The last five collections, which comprise over two-thirds of Mandelshtam's poetry, assure his reputation as the finest Russian poet of the 20th century. As the early poetry is illuminated by the manifestoes and prose essays of the 1910s and early 1920s, so the later poetry reflects the prose of the later 1920s and 1930s. A trip to Armenia in 1930, Nadezhda Mandelshtam claims, returned the gift of poetry to Osip Mandelshtam. Armenia, the image of promise and hope, figures in Fourth Prose and Journey to Armenia.
The last five collections include The First Moscow Notebook (October 1930-October 1931), The Second Moscow Notebook (May 1932-February 1934), The First Voronezh Notebook (April-July, 1935), The Second Voronezh Notebook (December 1936-February 1937), and The Third Voronezh Notebook (March-May 1937).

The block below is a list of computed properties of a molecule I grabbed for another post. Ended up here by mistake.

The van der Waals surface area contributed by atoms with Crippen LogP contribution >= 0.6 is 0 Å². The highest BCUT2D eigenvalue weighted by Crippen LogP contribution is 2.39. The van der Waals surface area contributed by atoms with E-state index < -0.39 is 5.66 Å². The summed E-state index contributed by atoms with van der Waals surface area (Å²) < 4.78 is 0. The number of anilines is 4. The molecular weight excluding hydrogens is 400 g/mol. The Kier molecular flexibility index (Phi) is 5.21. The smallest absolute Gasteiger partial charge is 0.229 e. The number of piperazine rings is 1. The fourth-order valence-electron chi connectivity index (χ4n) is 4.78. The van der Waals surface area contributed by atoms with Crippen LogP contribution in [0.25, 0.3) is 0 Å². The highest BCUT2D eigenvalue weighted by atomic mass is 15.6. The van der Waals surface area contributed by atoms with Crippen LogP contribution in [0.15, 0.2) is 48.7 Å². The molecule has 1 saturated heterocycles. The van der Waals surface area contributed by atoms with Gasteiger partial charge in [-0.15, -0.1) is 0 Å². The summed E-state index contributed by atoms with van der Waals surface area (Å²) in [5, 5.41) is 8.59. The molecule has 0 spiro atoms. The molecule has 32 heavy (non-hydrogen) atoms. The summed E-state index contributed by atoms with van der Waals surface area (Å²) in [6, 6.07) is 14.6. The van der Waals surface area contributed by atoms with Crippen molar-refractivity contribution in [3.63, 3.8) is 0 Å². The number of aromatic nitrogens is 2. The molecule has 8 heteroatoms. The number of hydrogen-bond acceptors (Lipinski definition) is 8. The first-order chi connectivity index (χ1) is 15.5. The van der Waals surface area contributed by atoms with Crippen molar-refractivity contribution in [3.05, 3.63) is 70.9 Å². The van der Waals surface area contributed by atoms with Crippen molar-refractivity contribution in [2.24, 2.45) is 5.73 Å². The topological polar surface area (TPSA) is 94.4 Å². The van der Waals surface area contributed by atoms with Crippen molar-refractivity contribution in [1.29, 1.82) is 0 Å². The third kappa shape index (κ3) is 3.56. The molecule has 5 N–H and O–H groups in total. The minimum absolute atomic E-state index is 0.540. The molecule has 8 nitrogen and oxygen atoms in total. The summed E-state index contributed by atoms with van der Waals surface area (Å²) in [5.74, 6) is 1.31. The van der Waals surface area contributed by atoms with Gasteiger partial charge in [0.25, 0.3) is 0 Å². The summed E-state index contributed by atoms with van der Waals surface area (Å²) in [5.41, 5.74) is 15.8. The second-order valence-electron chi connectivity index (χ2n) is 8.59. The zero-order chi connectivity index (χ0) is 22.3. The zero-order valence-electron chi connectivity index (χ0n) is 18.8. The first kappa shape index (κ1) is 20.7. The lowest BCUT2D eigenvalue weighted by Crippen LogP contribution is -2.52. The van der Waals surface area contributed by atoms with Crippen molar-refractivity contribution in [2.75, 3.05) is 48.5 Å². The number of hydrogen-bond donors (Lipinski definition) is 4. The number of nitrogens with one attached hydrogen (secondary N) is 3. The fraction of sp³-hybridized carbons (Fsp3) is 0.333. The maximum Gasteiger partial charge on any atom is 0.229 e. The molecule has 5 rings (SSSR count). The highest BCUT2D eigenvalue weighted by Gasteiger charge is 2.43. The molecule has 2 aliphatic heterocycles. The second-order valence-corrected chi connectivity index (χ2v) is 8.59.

During the 1930s, the poet's life became his basic lyric material, as distinct from the monuments of human culture represented in the early volumes and the predominantly Man-centered meditations of the 1920s. The poet's personal life unites the five Notebooks, combining Mandelshtam's tragic vision—prescience of his own death and the death of culture—with his inimitable spirit of love and defiance. The Notebooks record the signs in the universe signaling that all is not lost and the imperatives demanded by the human soul that cannot be denied. They contain direct, impetuous, poignant utterances, mutterings. and expressions of feeling which do not merely record, describe or evoke, but overwhelm the reader in their immediacy: delight in the unexpected, joy at being alive, intimate revelations of this world's warmth and beauty as well as intimations and declarations of fortitude and courage in the face of Soviet reality and Time itself. The distance of unambiguous self-confidence, the ambiguity of the meditative thinker, and the outrage of the polemicist are tempered by the seeming simplicity of direct involvement or the intimacy of genuine conversation. The voice of the friend, companion, lover, or eyewitness reflects, despairs, fears, rages, rejoices, and judges. The poetry of the Notebooks is defined by a verbal texture richer and denser than the poetry of any previous Russian poet. A limpid precision, sharpness of focus, and vivid, dynamic inner mobility endow these lyrics with a kind of grandeur or elegance rarely encountered in the 20th century. While The First Voronezh Notebook, although composed in exile, radiates the energy and joy of life in such poems as: (#299) "The Black Earth" (Chernozern), (#303) "What Street is This/Mandelshtam Street," or (#305) "I must live, even though I died twice," the later poetry also expresses the poet's uncanny sensitivity to mood changes, his inimitable perspicacity of the mystery of movement, and his awesome need to affirm conscience, consciousness, and the process of becoming, in such poems as: (#380) "Maybe this is the beginning of madness," (#384) "How I wish I could fly," or the concluding poem, (#394) "Toward the empty earth ..." in The Third Voronezh Notebook. Unfortunately, the density of sound patterns in the latter is impossible to render into English, for permanence resounds in the echo of footsteps, in the repetition of nouns and verbs of movement and accompaniment, and in the emphasis on the continuity and discontinuity of time past, present, and future. Presence and absence, permanence and promise are related to the reality of the earth, spring, and life, as well as to the potential of promise, spring, and resurrection: